#1. I am an avid animal lover. Doesn’t matter the species, color, shape, or size, I love them all. Animals can do no wrong in my eyes (except of course for the occasional mauling of humans, and then I can’t help but assume the human had it coming). One of my early life goals was to open my own wildlife reservation where I could nurse injured tigers and rhinos, etc. back to life with my very own hands. Very cinematic, I know. I refer to full-grown dogs as puppies and squeal every, and I mean every, time I see one and I even have a special place in my heart for the naked mole rat. If only I were that enamored with my fellow man, but that’s another post.
Tuesday, January 6, 2009
As far as vacations go, Antarctica is not necessarily the “go to” spot, but it is becoming increasingly popular. There are now cruises and even walking expeditions where you can actually explore parts of the continent on foot. Previously I had thought setting foot on the continent was only possible if you had a reason to be there, i.e. work/research or something similar, but definitely not just for fun. Apparently I was mistaken. I continue to meet people who have visited Antarctica for their annual vacations. Here are some interesting facts about the continent.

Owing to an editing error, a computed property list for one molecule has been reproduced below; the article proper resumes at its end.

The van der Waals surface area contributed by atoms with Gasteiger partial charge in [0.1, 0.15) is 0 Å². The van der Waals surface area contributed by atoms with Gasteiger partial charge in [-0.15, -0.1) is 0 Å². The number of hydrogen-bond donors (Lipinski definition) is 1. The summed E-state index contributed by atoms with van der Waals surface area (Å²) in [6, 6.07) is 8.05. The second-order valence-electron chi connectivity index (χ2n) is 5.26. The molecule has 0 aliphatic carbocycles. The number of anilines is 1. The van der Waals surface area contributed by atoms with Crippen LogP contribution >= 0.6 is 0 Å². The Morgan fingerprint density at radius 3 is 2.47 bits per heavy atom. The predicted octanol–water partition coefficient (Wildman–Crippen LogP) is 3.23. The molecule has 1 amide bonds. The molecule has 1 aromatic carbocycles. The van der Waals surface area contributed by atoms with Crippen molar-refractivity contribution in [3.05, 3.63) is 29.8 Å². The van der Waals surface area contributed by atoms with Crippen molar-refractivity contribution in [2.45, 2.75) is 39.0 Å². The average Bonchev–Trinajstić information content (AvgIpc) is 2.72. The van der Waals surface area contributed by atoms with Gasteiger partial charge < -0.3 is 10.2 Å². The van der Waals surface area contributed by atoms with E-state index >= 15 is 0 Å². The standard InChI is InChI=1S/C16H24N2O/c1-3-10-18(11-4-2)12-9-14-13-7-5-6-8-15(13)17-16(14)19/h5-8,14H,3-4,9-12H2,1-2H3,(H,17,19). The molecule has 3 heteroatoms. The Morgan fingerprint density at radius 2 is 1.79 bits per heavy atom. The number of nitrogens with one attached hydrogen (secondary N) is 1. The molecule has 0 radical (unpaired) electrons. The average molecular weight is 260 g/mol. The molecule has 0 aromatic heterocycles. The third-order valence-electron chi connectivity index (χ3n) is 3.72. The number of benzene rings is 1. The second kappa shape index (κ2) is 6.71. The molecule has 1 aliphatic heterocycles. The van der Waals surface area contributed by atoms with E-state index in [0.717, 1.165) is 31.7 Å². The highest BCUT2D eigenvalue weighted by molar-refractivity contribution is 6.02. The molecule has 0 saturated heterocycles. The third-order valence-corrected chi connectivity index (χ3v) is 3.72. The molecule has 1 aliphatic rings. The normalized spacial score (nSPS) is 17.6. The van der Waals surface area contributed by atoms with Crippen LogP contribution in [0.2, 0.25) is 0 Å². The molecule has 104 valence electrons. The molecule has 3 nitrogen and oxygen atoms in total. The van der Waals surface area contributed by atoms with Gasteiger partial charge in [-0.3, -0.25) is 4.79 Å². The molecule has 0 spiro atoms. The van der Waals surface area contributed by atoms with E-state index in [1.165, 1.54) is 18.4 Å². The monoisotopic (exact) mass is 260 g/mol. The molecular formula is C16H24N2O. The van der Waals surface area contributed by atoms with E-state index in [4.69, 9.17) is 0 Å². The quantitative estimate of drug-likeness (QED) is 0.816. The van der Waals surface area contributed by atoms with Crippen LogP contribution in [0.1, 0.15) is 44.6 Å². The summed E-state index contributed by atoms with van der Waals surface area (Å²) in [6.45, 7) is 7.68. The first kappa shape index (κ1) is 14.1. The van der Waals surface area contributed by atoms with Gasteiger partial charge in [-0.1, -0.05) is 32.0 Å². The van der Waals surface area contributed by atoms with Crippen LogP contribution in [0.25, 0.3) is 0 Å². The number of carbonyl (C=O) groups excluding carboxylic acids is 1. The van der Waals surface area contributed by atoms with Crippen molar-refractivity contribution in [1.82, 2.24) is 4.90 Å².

It almost never gets above 32° F (0° C) in Antarctica and the highest recorded temperature at the South Pole is 7° F (-13.8° C).
There are 28 airport landing facilities in Antarctica.
Fewer than 200,000 people have ever been to Antarctica (however, that number is steadily climbing).
Antarctica is the only land on our planet that is not owned by any country.
Although covered with ice (all but 0.4% of it, i.e.), Antarctica is the driest place on the planet, with an absolute humidity lower than the Gobi desert.
Hmm… not that interesting is it? So while I really want to go to Antarctica one day, I think the real experience is seeing it and being in awe of its reality. Since I haven’t been there, I don’t really think I can relate its appeal. I’ll get back to you all after I’ve gone.